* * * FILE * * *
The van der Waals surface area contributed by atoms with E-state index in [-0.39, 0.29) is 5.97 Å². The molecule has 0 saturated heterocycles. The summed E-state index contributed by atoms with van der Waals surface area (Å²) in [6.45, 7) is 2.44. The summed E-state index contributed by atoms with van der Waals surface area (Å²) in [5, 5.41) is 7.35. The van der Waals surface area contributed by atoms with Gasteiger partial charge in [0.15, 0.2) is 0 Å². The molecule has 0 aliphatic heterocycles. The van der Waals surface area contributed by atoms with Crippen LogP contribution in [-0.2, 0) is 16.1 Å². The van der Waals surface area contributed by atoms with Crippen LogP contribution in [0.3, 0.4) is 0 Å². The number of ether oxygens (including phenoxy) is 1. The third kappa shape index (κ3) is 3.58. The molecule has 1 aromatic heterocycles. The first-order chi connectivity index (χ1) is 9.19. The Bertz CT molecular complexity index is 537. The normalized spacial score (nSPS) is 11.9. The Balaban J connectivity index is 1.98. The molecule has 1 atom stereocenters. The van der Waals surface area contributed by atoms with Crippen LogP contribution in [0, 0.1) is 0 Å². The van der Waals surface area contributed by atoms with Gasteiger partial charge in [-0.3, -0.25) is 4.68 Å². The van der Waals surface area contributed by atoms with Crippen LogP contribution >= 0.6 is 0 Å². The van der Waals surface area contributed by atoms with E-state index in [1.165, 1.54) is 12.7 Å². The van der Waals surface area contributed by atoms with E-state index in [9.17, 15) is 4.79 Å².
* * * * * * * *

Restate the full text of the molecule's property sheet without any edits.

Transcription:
The van der Waals surface area contributed by atoms with E-state index in [-0.39, 0.29) is 5.97 Å². The molecule has 0 saturated heterocycles. The summed E-state index contributed by atoms with van der Waals surface area (Å²) in [6.45, 7) is 2.44. The summed E-state index contributed by atoms with van der Waals surface area (Å²) in [5, 5.41) is 7.35. The van der Waals surface area contributed by atoms with Gasteiger partial charge in [0.15, 0.2) is 0 Å². The molecule has 0 aliphatic heterocycles. The van der Waals surface area contributed by atoms with Crippen LogP contribution in [-0.2, 0) is 16.1 Å². The van der Waals surface area contributed by atoms with Crippen LogP contribution in [0.3, 0.4) is 0 Å². The number of ether oxygens (including phenoxy) is 1. The third kappa shape index (κ3) is 3.58. The molecule has 1 aromatic heterocycles. The first-order chi connectivity index (χ1) is 9.19. The Bertz CT molecular complexity index is 537. The normalized spacial score (nSPS) is 11.9. The Balaban J connectivity index is 1.98. The molecule has 1 atom stereocenters. The van der Waals surface area contributed by atoms with Crippen LogP contribution in [0, 0.1) is 0 Å². The van der Waals surface area contributed by atoms with Gasteiger partial charge in [-0.3, -0.25) is 4.68 Å². The van der Waals surface area contributed by atoms with Crippen LogP contribution >= 0.6 is 0 Å². The van der Waals surface area contributed by atoms with E-state index in [1.165, 1.54) is 12.7 Å². The van der Waals surface area contributed by atoms with E-state index in [9.17, 15) is 4.79 Å².